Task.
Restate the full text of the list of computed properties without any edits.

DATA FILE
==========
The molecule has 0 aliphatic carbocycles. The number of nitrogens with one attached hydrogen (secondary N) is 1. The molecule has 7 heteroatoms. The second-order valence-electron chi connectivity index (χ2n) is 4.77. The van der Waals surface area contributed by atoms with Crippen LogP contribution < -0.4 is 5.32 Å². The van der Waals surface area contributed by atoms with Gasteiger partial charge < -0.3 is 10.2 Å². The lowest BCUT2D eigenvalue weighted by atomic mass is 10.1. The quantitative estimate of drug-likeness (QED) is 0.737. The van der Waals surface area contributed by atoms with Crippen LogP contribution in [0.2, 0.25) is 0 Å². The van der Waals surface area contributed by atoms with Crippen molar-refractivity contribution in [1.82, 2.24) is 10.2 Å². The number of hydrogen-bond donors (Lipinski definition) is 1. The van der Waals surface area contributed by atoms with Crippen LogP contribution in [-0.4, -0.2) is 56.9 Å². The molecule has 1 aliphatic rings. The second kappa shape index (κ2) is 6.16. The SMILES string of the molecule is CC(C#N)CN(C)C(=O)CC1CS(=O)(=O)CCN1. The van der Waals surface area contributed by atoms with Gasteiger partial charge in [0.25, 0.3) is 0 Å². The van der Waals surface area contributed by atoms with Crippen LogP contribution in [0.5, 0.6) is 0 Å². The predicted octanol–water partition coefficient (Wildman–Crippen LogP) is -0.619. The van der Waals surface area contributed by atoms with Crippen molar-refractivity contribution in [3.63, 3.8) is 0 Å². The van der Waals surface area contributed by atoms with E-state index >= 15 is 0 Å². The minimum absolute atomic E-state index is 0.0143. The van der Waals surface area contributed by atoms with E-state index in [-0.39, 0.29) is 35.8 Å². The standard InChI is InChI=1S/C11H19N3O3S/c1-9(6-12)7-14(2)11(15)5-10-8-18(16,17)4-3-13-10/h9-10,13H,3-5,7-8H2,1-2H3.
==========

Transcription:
The molecule has 0 aliphatic carbocycles. The number of nitrogens with one attached hydrogen (secondary N) is 1. The molecule has 7 heteroatoms. The second-order valence-electron chi connectivity index (χ2n) is 4.77. The van der Waals surface area contributed by atoms with Crippen LogP contribution < -0.4 is 5.32 Å². The van der Waals surface area contributed by atoms with Gasteiger partial charge < -0.3 is 10.2 Å². The lowest BCUT2D eigenvalue weighted by atomic mass is 10.1. The quantitative estimate of drug-likeness (QED) is 0.737. The van der Waals surface area contributed by atoms with Crippen LogP contribution in [0.2, 0.25) is 0 Å². The van der Waals surface area contributed by atoms with Crippen molar-refractivity contribution in [1.82, 2.24) is 10.2 Å². The number of hydrogen-bond donors (Lipinski definition) is 1. The van der Waals surface area contributed by atoms with Crippen LogP contribution in [-0.4, -0.2) is 56.9 Å². The molecule has 1 aliphatic rings. The second kappa shape index (κ2) is 6.16. The SMILES string of the molecule is CC(C#N)CN(C)C(=O)CC1CS(=O)(=O)CCN1. The van der Waals surface area contributed by atoms with Gasteiger partial charge in [0.25, 0.3) is 0 Å². The van der Waals surface area contributed by atoms with Crippen LogP contribution in [0.5, 0.6) is 0 Å². The predicted octanol–water partition coefficient (Wildman–Crippen LogP) is -0.619. The van der Waals surface area contributed by atoms with Crippen molar-refractivity contribution in [3.63, 3.8) is 0 Å². The van der Waals surface area contributed by atoms with E-state index >= 15 is 0 Å². The minimum absolute atomic E-state index is 0.0143. The van der Waals surface area contributed by atoms with E-state index in [-0.39, 0.29) is 35.8 Å². The standard InChI is InChI=1S/C11H19N3O3S/c1-9(6-12)7-14(2)11(15)5-10-8-18(16,17)4-3-13-10/h9-10,13H,3-5,7-8H2,1-2H3.